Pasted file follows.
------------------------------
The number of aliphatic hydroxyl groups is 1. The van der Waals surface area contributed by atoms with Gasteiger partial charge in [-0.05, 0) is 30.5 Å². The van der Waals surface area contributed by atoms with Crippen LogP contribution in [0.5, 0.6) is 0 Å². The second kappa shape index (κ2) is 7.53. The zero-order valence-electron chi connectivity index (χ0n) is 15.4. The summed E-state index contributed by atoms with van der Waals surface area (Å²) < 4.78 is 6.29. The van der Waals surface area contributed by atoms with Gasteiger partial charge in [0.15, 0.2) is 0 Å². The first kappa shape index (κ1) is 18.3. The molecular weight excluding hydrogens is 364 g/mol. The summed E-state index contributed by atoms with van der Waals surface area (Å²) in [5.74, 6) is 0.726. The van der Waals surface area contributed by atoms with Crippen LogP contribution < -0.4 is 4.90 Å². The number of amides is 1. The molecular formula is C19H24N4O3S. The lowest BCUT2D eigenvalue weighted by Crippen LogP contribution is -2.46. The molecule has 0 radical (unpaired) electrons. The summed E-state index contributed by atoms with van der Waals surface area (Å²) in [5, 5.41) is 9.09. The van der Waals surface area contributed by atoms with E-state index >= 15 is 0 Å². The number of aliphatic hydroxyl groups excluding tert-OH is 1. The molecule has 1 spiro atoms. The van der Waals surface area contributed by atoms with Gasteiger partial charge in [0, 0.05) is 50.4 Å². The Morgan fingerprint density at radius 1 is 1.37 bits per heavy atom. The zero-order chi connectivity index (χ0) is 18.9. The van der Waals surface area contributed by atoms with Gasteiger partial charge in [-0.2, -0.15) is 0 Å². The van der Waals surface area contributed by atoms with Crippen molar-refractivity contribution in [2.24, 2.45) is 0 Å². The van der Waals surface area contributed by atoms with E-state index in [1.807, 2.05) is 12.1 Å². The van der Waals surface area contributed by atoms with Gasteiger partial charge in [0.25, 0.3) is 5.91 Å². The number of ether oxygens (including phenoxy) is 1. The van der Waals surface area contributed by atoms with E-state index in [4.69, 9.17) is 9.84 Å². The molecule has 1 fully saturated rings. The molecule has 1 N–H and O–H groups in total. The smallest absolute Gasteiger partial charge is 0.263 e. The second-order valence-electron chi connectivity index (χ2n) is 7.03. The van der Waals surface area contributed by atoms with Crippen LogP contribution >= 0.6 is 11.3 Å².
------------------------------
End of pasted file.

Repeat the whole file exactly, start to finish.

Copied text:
The number of aliphatic hydroxyl groups is 1. The van der Waals surface area contributed by atoms with Gasteiger partial charge in [-0.05, 0) is 30.5 Å². The van der Waals surface area contributed by atoms with Crippen LogP contribution in [0.5, 0.6) is 0 Å². The second kappa shape index (κ2) is 7.53. The zero-order valence-electron chi connectivity index (χ0n) is 15.4. The summed E-state index contributed by atoms with van der Waals surface area (Å²) < 4.78 is 6.29. The van der Waals surface area contributed by atoms with Gasteiger partial charge in [0.15, 0.2) is 0 Å². The first kappa shape index (κ1) is 18.3. The molecular weight excluding hydrogens is 364 g/mol. The summed E-state index contributed by atoms with van der Waals surface area (Å²) in [5.74, 6) is 0.726. The van der Waals surface area contributed by atoms with Crippen LogP contribution < -0.4 is 4.90 Å². The number of amides is 1. The molecular formula is C19H24N4O3S. The lowest BCUT2D eigenvalue weighted by Crippen LogP contribution is -2.46. The molecule has 0 radical (unpaired) electrons. The summed E-state index contributed by atoms with van der Waals surface area (Å²) in [5, 5.41) is 9.09. The van der Waals surface area contributed by atoms with E-state index >= 15 is 0 Å². The number of aliphatic hydroxyl groups excluding tert-OH is 1. The molecule has 1 spiro atoms. The van der Waals surface area contributed by atoms with Gasteiger partial charge in [0, 0.05) is 50.4 Å². The Morgan fingerprint density at radius 1 is 1.37 bits per heavy atom. The zero-order chi connectivity index (χ0) is 18.9. The van der Waals surface area contributed by atoms with Gasteiger partial charge in [-0.2, -0.15) is 0 Å². The van der Waals surface area contributed by atoms with Crippen molar-refractivity contribution in [2.24, 2.45) is 0 Å². The van der Waals surface area contributed by atoms with E-state index in [1.807, 2.05) is 12.1 Å². The van der Waals surface area contributed by atoms with Gasteiger partial charge in [0.25, 0.3) is 5.91 Å². The number of ether oxygens (including phenoxy) is 1. The van der Waals surface area contributed by atoms with E-state index in [4.69, 9.17) is 9.84 Å². The molecule has 1 fully saturated rings. The molecule has 1 N–H and O–H groups in total. The smallest absolute Gasteiger partial charge is 0.263 e. The second-order valence-electron chi connectivity index (χ2n) is 7.03. The van der Waals surface area contributed by atoms with Crippen LogP contribution >= 0.6 is 11.3 Å².